Monday, August 3, 2009

Google's frenemies

The Merc Q&A with Eric Schmidt Sunday didn’t say much, but given how secretive Google is, it spoke volumes, particularly about two key frenemies.

Wikipedia (that most reliable of all sources) defines “frenemy” in part:

It is commonly used to describe two people who are apparently friends, but actually dislike each other. This may be because they feel the need to keep up appearances, or because they do not want to lose mutual friends.…

Alternatively, two people who are apparently enemies may actually be friends in private, with the apparently hostile relationship portrayed in order to deceive third parties, or for other forms of gain.
For Google, a good example of the former would be Microsoft, while Apple would perhaps fit the latter. (In strategy, we have the more precise term “coopetition”).

From the Schmidt interview, here’s the relevant excerpt about Microsoft
Schmidt: Google has recently announced a product called Glook and that product allows Outlook users to use Gmail as their back end. How is that going? And the answer is it is going pretty well.

Q: How did the relationship go? The companies had to work together to make that happen.

Not very much. I don't want to overstate it. Because of the historic tension with Microsoft, we do not have a lot of collaboration with Microsoft. (This interview was conducted before the search partnership between Microsoft and Yahoo was announced.)

Q: You and Steve Ballmer have not smoked a peace pipe?
Schmidt: That is correct.
And the final exchange:
Q: You recently gave Bill Gates some advice on handling the media. If you were Steve Ballmer, how would you compete with Google?

I am not going to give Steve Ballmer any advice. He is doing just fine without my advice.
Of course, Schmidt built his career as right hand man to Scott McNealy — then CEO (now chairman) of Sun Microsystems — who pursued Microsoft as though it were Moby Dick. At least Schmidt (unlike McNealy or Ahab) has a chance of winning.

Meanwhile, Google seems to get along just fine with its Cupertino-based smartphone rival.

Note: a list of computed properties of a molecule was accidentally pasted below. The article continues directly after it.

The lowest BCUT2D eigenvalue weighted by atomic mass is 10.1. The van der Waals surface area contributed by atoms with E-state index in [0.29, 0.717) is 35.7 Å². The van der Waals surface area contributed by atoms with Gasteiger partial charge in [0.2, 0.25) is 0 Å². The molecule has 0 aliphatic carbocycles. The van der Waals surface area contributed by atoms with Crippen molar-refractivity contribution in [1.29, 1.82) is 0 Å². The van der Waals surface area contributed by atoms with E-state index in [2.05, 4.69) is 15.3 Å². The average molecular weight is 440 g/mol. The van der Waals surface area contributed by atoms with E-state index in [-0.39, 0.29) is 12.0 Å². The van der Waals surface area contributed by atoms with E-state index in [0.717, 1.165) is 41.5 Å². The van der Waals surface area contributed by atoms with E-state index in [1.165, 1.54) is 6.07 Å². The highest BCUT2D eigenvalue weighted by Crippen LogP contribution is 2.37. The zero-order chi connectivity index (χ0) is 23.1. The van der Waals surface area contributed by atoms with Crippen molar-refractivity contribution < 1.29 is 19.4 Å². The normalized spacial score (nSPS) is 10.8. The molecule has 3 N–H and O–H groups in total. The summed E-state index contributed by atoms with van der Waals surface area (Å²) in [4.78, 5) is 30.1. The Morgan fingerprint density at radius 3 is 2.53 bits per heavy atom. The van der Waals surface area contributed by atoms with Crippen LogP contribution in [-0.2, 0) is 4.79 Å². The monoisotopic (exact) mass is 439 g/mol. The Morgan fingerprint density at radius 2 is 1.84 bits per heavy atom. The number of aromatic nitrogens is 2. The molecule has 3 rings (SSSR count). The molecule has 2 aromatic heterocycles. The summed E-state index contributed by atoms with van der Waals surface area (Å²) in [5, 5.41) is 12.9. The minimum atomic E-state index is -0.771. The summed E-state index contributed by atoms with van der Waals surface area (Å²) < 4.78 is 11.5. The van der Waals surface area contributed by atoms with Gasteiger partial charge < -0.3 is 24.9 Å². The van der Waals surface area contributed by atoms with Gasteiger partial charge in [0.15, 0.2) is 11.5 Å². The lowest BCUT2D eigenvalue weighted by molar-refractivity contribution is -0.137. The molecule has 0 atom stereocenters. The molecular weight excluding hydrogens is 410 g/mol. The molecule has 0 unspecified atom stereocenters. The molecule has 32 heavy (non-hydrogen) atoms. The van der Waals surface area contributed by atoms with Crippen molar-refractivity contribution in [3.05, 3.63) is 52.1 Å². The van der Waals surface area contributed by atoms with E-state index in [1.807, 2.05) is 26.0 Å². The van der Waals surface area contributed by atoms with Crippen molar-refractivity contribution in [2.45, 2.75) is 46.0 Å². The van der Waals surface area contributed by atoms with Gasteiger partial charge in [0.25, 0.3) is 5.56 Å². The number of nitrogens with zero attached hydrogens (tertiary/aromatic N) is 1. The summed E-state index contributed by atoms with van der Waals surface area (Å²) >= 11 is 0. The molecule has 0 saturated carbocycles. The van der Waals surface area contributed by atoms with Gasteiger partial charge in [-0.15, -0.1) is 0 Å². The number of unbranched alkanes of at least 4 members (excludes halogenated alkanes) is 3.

Q: Google and Apple are increasingly in the same businesses, namely operating systems for mobile phones and now with the announcement of the Chrome OS, personal computers. Is it also becoming increasingly problematic for you to be on Apple's board?

Schmidt: I am not sure about the board question. The board question can be solved by recusing yourself, which I do with the iPhone.

It is also important to remember that unlike Microsoft and Google, Apple and Google have a lot of technical partnerships. The underpinnings of Chrome are the same as that of Apple's Safari browser. There is a lot of collaboration around Web standards. We collaborate on the maps area. We have a large number of iPhone apps.

There are significant benefits to Apple and to Google for me to be on both boards with the caveat that you mentioned that you have to be very careful.
This fits one of my basic points: in business as in geopolitics, there are no permanent allies, just permanent interests. Their interests are clearly aligned in supporting WebKit’s continuing success, while Google provides a lot of complements for the Mac and iPhone platforms. More broadly, like many other ICT companies they have collaborated in defining and implementing interoperability for key Internet technologies.

Obviously there’s a lot warmer relationship — both at the corporate and personal level — between Google and Apple. Schmidt and Jobs started out much better off than McNealy and Gates (now Schmidt and Ballmer) ever managed in the best of times, even if there is speculation Schmidt will have to resign the Apple board seat.

Update Monday 1pm: Oops, I obviously underestimated how soon Schmidt would be leaving the Apple board.

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